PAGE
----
In the latest instalment of his newsletter, Robin Sloane mentions the notion of “permacomputing”:
There’s an idea simmering out there, still fringe, coaxed forward by a network of artists and hobbyists: it’s called “permacomputing” and it asks the question, what would computers look like if they were really engineered to last, on serious time scales? You already know the answers! They’d use less power; they’d be hardy against the elements; they’d be repairable — that’s crucial — and they’d be comprehensible. The whole stack, from the hardware to the boot loader to the OS (if there is one) to the application, would be something that a person could hold in their head.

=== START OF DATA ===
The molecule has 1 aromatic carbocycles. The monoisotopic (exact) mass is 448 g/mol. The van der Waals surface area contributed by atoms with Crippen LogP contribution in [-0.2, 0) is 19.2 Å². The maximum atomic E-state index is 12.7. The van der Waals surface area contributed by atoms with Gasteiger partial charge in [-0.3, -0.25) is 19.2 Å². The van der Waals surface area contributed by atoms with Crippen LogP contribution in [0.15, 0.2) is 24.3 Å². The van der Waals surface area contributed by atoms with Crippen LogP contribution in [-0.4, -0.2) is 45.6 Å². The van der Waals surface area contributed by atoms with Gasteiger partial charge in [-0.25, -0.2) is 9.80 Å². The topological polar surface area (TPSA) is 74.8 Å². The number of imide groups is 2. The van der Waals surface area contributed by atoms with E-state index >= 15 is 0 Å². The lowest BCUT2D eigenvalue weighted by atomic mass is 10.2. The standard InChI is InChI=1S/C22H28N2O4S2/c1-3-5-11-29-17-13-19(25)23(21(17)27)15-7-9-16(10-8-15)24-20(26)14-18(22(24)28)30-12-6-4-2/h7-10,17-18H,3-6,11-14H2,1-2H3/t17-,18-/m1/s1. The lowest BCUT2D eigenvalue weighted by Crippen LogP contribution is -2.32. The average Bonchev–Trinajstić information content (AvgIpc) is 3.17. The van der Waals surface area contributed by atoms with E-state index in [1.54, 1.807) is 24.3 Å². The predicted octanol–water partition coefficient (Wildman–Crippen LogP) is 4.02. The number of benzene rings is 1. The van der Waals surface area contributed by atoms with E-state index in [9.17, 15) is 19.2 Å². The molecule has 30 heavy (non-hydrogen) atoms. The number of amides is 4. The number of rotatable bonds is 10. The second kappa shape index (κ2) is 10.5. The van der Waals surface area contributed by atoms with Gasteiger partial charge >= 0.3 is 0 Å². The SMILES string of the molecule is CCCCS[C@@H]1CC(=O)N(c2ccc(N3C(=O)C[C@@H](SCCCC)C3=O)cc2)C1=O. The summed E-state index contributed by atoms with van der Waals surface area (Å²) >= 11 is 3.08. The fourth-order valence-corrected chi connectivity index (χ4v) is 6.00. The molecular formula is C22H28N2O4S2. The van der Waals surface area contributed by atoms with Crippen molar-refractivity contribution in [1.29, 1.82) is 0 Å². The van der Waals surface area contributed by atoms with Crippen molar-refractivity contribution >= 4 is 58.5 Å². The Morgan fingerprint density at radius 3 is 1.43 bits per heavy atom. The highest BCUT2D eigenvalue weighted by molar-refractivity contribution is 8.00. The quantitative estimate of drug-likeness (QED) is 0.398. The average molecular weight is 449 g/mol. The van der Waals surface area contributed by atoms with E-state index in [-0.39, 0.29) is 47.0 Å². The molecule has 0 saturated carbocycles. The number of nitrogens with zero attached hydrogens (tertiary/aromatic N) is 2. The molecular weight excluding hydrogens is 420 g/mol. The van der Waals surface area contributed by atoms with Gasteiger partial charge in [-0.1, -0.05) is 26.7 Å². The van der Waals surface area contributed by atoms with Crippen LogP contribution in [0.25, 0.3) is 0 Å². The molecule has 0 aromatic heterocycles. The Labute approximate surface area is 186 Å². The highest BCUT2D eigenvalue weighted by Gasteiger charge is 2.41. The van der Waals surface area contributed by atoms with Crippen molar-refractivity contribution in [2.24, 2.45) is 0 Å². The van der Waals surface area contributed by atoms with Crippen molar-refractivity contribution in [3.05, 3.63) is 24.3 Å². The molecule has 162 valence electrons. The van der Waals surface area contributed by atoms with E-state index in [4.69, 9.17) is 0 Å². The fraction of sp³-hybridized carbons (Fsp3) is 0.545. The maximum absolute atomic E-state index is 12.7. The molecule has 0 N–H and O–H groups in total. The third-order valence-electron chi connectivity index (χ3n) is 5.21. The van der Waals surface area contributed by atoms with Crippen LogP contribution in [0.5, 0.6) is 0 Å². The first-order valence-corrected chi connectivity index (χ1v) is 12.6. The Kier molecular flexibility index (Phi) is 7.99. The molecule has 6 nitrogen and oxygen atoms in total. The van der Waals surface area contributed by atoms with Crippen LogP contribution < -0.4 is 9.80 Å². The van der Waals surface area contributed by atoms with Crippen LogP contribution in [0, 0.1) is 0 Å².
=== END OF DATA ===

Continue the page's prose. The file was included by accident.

Further down his text, he describes how such kind of permacomputing may exist concretely on recycled electronics:
The sailing/computing duo Hundred Rabbits are pilgrim-poets of permacomputing. Their Uxn project is a clever 8-bit computer design that can be built or emulated in a variety of ways, including on old, recycled hardware.